There he was in the homes of some ten million Americans every night. Yeah, it was the TV news anchorman for a major network. The voice that millions trust, or did trust. The most experienced, most watched anchorman in the country, at that time, facing the worst possible question, "Can we believe him?"
There's no way newscasters could tell her story without somehow using the word "miracle." And that was easy to understand. See, Baby Lily had been trapped in a partly submerged car in Utah's Spanish Fork River. She was 18 months old. She was upside down in her car seat for 14 hours, with the cold water of the river running through that car.
I used to have another radio program, in addition to this one, just to keep from getting bored. It was called "Alive!" and it was designed to reach young people and it had a pretty high energy format. A lot of that came from having a live studio audience of young people. I loved it! Teenagers like to hear other teenagers, so we involved our audience in doing dramas and discussing the week's issue.
Our oldest son worked as a missionary among young people in a Native American tribe in the Southwest. In his first few days there he ended up helping a Native American man weed his corn field. The tribe lives in a place where it's really tough to grow anything. I mean, corn is the most important crop, but it doesn't come easily because they're in a place where I think they only get about 10-12 inches of rain a year.
When Ebola first popped up in the United States I was watching that news story about the Dallas nurse who was the first person to ever contract Ebola in America. I was hit by a lesson that I found pretty personal to me.
If you're walking along the street and you see some couples' initials written in the sidewalk cement (isn't that romantic!), you know it wasn't put there today. It's doubtful they spent hours chiseling it into the cement. You know those impressions had to be made when that sidewalk had just been laid. I mean, right before it turned hard. You know that famous theater in Hollywood where they have the footprints of many stars in the sidewalk. They didn't use a jackhammer or chisel. No, they did it in fresh cement; soft enough to write in. If they waited, well it would be pretty tough to leave their mark.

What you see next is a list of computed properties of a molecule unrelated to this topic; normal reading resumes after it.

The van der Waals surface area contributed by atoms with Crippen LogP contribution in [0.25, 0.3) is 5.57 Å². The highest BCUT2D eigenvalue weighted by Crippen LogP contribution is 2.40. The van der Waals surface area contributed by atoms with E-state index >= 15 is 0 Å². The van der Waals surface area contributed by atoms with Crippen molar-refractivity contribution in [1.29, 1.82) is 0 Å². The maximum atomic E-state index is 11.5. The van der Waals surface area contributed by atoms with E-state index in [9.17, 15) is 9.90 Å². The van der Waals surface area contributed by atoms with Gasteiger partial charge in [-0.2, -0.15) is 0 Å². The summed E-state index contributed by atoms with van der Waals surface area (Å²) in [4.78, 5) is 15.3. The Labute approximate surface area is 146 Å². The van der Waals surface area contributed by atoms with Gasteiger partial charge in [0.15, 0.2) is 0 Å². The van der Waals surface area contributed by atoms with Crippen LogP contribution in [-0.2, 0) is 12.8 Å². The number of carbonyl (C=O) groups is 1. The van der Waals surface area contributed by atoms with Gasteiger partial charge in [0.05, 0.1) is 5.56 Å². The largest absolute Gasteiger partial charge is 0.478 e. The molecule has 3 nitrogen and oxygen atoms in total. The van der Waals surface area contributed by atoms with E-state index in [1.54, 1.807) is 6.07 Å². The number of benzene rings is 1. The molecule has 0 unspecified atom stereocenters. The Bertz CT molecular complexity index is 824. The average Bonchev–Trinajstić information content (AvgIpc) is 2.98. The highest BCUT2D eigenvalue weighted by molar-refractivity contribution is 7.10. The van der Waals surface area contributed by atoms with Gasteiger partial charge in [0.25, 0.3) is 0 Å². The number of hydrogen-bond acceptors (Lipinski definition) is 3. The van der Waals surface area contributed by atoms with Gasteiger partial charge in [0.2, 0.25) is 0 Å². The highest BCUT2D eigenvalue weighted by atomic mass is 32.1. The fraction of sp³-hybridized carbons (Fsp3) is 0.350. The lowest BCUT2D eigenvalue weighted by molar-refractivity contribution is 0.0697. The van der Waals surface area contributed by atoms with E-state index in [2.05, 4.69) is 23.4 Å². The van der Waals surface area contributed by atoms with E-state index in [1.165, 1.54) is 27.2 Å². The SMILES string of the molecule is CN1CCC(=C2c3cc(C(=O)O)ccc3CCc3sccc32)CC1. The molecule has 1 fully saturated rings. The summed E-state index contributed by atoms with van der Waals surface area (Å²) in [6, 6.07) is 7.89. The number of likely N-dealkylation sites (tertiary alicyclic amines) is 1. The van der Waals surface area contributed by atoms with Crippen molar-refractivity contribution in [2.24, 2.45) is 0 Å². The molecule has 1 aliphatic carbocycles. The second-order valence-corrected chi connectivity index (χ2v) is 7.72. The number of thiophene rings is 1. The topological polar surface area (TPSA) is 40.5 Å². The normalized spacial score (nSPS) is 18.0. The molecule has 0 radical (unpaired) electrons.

Most Americans weren't around on that D-Day of course. And even though we weren't, we should be very glad they succeeded when they hit those Normandy beaches. They stopped one of the most powerful threats to freedom in history. Of course it was Nazi Germany.
There's just something about the Titanic, that ship that sank, but it seems like our fascination with it is unsinkable. But in the many moving stories of that horrible haunting night, there's one that just blows me away. One passenger - John Harper: A man whose life and choices during those three fateful hours still give me goosebumps.
They're some of the best of the best in America's military. They're known as the Navy Seals. And when there's a mission that's almost impossible, they send the Seals behind enemy lines, or maybe it's a highly sensitive covert mission, against enormous odds. They're trained in just about any military skill you can think of. In fact, their training was the subject of a cover story in a national magazine a while back; especially that brutal final week that decides who will and will not be a Navy Seal.
It was the moment this young man had waited for and had prepared for over many months. It was his premiere appearance as a concert pianist. The audience had heard a lot about his amazing talent, so they packed out this prestigious concert hall to hear him. They weren't disappointed. In fact, his masterful playing brought them to their feet for a thunderous standing ovation at the end of the concert. Backstage, the young man's manager said, "They want an encore, man! Get out there!" The pianist looked strangely dejected, and he said, "No, I'm not going to go back out there." And the manager said, "But they love you, man! Look at them! They're all on their feet!" "Not all. Look in the balcony." The manager peeked around the curtain and he saw one white-haired old man in the balcony who wasn't standing or applauding. "Hey, come on! One old guy? So what?" The pianist looked down at the floor and he said, "That's not one old man. That's my teacher."